By Christopher Scott
I think people have more unbiblical beliefs about angels than any other biblical topic. In this article I hope to show how the Bible describes angels.
Created. The enemy of God, Satan, was once an angel of God. Ezekiel 28 describes Satan and his status in heaven before he fell from God’s grace. “You [Satan] were . . . created (Ezekiel 28:12, 13, 15). In Paul’s letter to the Colossians he further clarified that God “created everything in the heavenly realms” (Colossians 1:16). In other words, angels have not existed forever like God has.
Innumerable. The book of Hebrews describes heaven and how that there are “countless thousands of angels.” (Hebrews 12:22).
Immortal. When Jesus was talking about humans living forever in heaven he said, “And they [believers] will never die again. In this respect they will be like angels” (Luke 20:36).
Male without Halos, Harps, or Wings. The word “angel” appears about 350 times in the Bible. In those 350 occurrences angels usually appear to be male without wings, harps, or halos. The only exception are the cherubim and seraphim which both sometimes have wings. But as far as female “angels,” there is only one reference. “Then I looked up and saw two women flying toward us, gliding on the wind. They had wings like a stork, and they picked up the basket and flew into the sky” (Zechariah 5:9).
Extraordinary Powers. Angels have great wisdom. King David is called “as wise as an angel of God” (2 Samuel 14:20). A second example of angels’ extraordinary powers is their great strength. When two women went out to visit the tomb of Jesus three days after Jesus’s crucifixion an angel from heaven rolled aside the extremely heavy stone in front of Jesus’s tomb (Matthew 28:2). A third example is angels’ power to mediate God’s power over nations and events. In the book of Exodus God sent an angel ahead of Israel to drive out the people living in the land God had promised to Israel (Exodus 33:2-3).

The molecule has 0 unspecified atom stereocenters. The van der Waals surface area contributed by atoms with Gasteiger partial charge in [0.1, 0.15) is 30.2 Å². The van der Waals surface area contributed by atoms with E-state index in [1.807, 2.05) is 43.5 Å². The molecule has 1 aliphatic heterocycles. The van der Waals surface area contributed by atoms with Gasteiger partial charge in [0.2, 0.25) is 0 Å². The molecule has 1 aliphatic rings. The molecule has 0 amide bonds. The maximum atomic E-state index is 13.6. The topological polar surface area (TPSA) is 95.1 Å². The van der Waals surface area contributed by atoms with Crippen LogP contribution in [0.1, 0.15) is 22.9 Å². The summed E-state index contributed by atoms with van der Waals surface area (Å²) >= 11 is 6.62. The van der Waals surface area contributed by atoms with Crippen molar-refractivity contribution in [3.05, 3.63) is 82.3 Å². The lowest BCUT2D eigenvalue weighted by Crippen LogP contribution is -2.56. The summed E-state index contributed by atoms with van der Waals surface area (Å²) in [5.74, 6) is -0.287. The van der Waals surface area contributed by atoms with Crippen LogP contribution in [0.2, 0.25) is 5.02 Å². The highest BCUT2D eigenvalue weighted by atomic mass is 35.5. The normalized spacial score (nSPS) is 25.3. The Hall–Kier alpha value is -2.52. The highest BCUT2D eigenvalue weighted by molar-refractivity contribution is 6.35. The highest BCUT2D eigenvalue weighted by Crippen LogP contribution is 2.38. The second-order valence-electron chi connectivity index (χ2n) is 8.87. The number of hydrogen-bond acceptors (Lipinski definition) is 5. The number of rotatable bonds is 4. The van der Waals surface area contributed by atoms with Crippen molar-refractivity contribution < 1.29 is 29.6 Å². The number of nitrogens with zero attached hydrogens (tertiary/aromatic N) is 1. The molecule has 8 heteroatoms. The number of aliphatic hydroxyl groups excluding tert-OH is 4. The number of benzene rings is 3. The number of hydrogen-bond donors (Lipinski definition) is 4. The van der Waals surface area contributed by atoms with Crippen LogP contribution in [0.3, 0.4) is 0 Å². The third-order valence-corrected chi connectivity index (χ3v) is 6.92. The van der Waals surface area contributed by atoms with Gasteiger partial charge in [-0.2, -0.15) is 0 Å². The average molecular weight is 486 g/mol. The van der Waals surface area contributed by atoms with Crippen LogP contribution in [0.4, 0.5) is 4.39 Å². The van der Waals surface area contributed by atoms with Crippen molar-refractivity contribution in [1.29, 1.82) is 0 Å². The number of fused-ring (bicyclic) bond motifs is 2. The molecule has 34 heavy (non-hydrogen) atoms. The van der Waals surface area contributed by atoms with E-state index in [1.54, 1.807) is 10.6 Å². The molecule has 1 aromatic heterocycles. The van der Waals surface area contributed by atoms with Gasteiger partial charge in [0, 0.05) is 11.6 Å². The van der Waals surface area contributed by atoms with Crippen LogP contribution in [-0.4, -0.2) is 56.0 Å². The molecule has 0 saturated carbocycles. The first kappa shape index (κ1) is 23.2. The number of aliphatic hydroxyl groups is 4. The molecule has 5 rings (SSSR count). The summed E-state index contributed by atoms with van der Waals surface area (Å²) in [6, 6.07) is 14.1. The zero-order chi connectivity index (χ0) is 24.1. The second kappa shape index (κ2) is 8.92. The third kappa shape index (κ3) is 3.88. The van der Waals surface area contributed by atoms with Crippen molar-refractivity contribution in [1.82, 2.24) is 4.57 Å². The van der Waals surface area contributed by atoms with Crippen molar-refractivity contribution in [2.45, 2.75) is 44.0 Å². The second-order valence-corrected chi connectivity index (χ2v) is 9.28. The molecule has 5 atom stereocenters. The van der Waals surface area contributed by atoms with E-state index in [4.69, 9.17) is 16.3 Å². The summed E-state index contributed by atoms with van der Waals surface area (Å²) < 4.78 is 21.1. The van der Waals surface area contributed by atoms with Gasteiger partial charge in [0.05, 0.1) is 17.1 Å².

Organized. An organizational hierarchy exists among angels. In Daniel 10:13 Michael is called “one of the archangels.” He’s also named in Jude 9, “Michael, one of the mightiest of angels.”
Not Worthy of Worship. The Bible makes it clear that we are not supposed to worship angels. Near the end of the book of Revelation the apostle John was given a vision by an angel and he fell down to worship the angel. But the angel responded, “No, don’t worship me. I am a servant of God. . . Worship only God” (Revelation 19:10).
With this picture of angels in the Bible, I hope you have seen how they are described as well as how they are not. Next time you see artwork or something describing angels, ask yourself if that picture matches the biblical picture.
Christopher Scott is small groups pastor at Rocky Hill Community Church in Exeter. He may be reached by calling 559-730-1906.
Prays Together is a rotating column between the pastors of the First Presbyterian Church of Exeter, Church of Christ of Exeter, Nazarene Church of Exeter, Church of God of Exeter, the New Life Assembly of God and Rocky Hill Community Church as well as the Lemon Cove Presbyterian Church.
This column is not a news article but the opinion of the writer and does not reflect the views of The Foothills Sun-Gazette newspaper.